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Monday, 13 February 2012
Page: 1015


Mr STEPHEN JONES (Throsby) (17:04): It is a pleasure to follow my friend the member for Fraser in this important debate about tax. It is also a debate about the legislation that is necessary to manage our economy, to balance our budget and to ensure not only that we have the revenue stream to ensure that government activity is sustained now and into the future but that our tax system regulates economic and personal activity in a way that is in the national interest. With that in mind, and adding that the minister is in the chamber, which is always a certain sign that the debate is going to wrap up at any time soon, I will restrict my comments to something that is very close to my heart, which is the issue of superannuation. The first schedule to this bill goes to the issue of superannuation and assisting people who have money in superannuation accounts to consolidate those funds.

It is a part of a Labor project. It was Labor that brought occupational superannuation into this parliament through the Hawke-Keating government in the late 1980s. It was Labor that saw the establishment of industry funds as the mainstay of workers' superannuation savings in this country. It is Labor that has ensured that we have a direct employee say in the management of those superannuation funds because we believe quite simply in worker capital. We believe that, if workers are putting literally hundreds of thousands of dollars into a savings vehicle for their retirement, then they should have some say in the management of those savings.

It is Labor that saw the shift in the superannuation employer contribution to employee superannuation from three per cent to nine per cent. And it will be Labor, against the fierce opposition of the member for Wright, and those who he sits in the chamber with, who will see the move in occupational superannuation from nine per cent to 12 per cent. This is all a part of Labor's project to ensure that, when workers retire, they have the dignity of a nest egg, a retirement egg.

Schedule 1 to this piece of legislation goes to that long-term project. It will enable the Australian Taxation Office to operate a scheme that will make it easier and simpler for lost superannuation fund members and retirement savings account holders to consolidate their benefits. We are not talking about small beer here. There is approximately $12.9 billion in lost superannuation that is unclaimed or is in unallocated superannuation accounts in this country today. It is $12.9 billion that belongs to somebody but is not yet allocated.

These measures are yet another step in the Labor project of ensuring that when workers earn their superannuation it goes into a well-managed fund and, when it goes into a well-managed fund, it ends up in their retirement savings account. It does this by amending the Superannuation Industry (Supervision) Act 1993 and the Retirement Savings Accounts Act 1997 to enable certain superannuation fund members to simply electronically request the consolidation of their superannuation benefits through the Australian Taxation Office.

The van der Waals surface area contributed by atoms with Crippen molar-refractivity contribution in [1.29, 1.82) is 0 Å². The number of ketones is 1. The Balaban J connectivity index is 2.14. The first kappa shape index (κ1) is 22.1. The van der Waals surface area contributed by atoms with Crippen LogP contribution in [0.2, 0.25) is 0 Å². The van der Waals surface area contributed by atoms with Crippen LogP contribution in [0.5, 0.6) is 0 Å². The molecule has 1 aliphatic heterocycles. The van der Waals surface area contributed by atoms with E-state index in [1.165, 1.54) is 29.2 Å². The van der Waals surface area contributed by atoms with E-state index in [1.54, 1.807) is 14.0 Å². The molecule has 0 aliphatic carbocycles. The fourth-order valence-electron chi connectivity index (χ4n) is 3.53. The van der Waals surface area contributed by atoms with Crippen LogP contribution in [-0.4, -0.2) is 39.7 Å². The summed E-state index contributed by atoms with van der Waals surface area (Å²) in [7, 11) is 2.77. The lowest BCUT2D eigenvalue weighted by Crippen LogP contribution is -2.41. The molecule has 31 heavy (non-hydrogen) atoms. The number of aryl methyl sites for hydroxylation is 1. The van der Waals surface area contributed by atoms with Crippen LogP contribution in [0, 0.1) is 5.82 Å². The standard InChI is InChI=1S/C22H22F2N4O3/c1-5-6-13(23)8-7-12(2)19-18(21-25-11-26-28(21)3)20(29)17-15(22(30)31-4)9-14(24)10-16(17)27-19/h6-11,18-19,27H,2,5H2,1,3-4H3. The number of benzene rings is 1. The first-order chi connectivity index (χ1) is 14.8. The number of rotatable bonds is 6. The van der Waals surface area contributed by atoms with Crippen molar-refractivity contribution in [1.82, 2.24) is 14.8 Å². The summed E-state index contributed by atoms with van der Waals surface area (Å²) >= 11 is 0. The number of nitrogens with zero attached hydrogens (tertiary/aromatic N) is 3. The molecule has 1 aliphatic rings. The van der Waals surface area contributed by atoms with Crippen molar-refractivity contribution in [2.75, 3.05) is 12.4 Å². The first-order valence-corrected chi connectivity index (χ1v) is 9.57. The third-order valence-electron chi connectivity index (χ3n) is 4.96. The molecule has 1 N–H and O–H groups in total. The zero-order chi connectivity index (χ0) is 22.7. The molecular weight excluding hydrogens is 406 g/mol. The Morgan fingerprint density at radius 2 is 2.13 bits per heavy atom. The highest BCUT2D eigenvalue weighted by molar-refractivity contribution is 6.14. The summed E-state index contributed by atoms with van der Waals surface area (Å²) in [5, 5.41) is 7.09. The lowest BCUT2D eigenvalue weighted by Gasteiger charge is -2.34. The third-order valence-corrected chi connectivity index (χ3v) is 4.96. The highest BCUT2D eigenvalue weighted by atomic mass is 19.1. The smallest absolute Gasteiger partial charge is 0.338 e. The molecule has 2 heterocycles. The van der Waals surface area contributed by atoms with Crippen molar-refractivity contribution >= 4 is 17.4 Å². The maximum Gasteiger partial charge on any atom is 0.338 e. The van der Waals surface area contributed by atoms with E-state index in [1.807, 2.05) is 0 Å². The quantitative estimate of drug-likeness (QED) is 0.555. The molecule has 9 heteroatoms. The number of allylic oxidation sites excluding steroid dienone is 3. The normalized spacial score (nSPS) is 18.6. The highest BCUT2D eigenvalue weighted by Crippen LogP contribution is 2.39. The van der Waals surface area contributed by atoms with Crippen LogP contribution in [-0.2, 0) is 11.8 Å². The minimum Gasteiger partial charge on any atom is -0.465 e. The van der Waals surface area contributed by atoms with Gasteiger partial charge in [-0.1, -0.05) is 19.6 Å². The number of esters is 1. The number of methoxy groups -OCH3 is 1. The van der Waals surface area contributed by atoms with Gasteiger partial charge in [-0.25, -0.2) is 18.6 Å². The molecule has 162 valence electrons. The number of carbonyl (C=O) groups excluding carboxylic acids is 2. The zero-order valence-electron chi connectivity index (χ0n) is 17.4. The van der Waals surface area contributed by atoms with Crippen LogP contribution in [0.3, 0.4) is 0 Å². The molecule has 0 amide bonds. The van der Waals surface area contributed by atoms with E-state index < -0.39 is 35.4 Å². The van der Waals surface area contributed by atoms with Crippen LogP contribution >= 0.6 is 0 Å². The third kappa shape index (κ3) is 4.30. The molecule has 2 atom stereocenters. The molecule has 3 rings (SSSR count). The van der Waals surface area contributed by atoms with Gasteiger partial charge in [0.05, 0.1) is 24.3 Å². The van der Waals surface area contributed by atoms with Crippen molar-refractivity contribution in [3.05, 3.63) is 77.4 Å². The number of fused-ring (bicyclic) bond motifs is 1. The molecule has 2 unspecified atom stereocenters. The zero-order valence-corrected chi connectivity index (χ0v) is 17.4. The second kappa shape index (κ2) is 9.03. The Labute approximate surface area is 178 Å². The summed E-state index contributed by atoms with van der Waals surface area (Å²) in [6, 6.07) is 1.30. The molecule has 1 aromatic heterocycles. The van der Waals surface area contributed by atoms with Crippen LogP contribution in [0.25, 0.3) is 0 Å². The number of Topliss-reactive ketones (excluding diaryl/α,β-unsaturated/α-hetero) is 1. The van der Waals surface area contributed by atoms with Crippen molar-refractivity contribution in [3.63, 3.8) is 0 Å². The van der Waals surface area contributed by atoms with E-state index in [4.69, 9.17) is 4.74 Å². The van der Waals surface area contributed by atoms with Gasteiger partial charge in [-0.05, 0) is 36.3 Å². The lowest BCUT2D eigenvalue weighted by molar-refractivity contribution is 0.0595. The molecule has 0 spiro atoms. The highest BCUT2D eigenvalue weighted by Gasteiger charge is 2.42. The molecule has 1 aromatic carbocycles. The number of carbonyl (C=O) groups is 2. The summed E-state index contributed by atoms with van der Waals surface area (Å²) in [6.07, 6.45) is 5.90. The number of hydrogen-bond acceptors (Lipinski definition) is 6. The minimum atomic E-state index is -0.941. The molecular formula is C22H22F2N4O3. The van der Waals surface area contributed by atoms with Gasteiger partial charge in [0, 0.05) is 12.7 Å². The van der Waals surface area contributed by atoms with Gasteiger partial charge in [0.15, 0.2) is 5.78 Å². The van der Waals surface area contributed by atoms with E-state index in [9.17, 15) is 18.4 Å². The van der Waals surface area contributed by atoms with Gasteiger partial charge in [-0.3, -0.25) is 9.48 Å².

The scheme is going to be referred to as the Electronic Portability Form. The Electronic Portability Form will make it simpler and easier for lost superannuation fund members to consolidate their benefits. This, in turn, will reduce the fees paid on multiple accounts and will maximise members' retirement benefits. The Electronic Portability Form will allow lost superannuation fund members to electronically request the transfer of their benefits to their active accounts through a portal on the ATO website.

This means a lot to ordinary working families in my electorate of Throsby in the Illawarra and Southern Highlands. It means a lot to them because we have quite a high incidence of casual, part-time and seasonal workers. They are people who do not have the traditional pattern of employment where they will work from the beginning of their employment life until the day that they retire with one employer. It is quite likely that workers in my electorate may during the course of any one year have three or four employers, which is a series of employers throughout the course of a year or a series of employers at any one point in time. As they move from employer to employer and from job to job and, indeed, often from home to home, their superannuation accounts could get lost in that process.

I commend the minister for bringing this bill before the House, and I am delighted to have the opportunity to speak on the matter. As I said, it is a part of an important Labor project. At the heart of that important Labor project is this simple idea: if somebody works their entire life then they are entitled to a dignified retirement, not one that is reliant upon a pension and the vagaries of government decision making in relation to that pension. They are entitled to retire on the savings income that they have earned for their entire life. This bill is going to do its bit to ensure that $12.9 billion finds its rightful owners. I commend the bill to the House.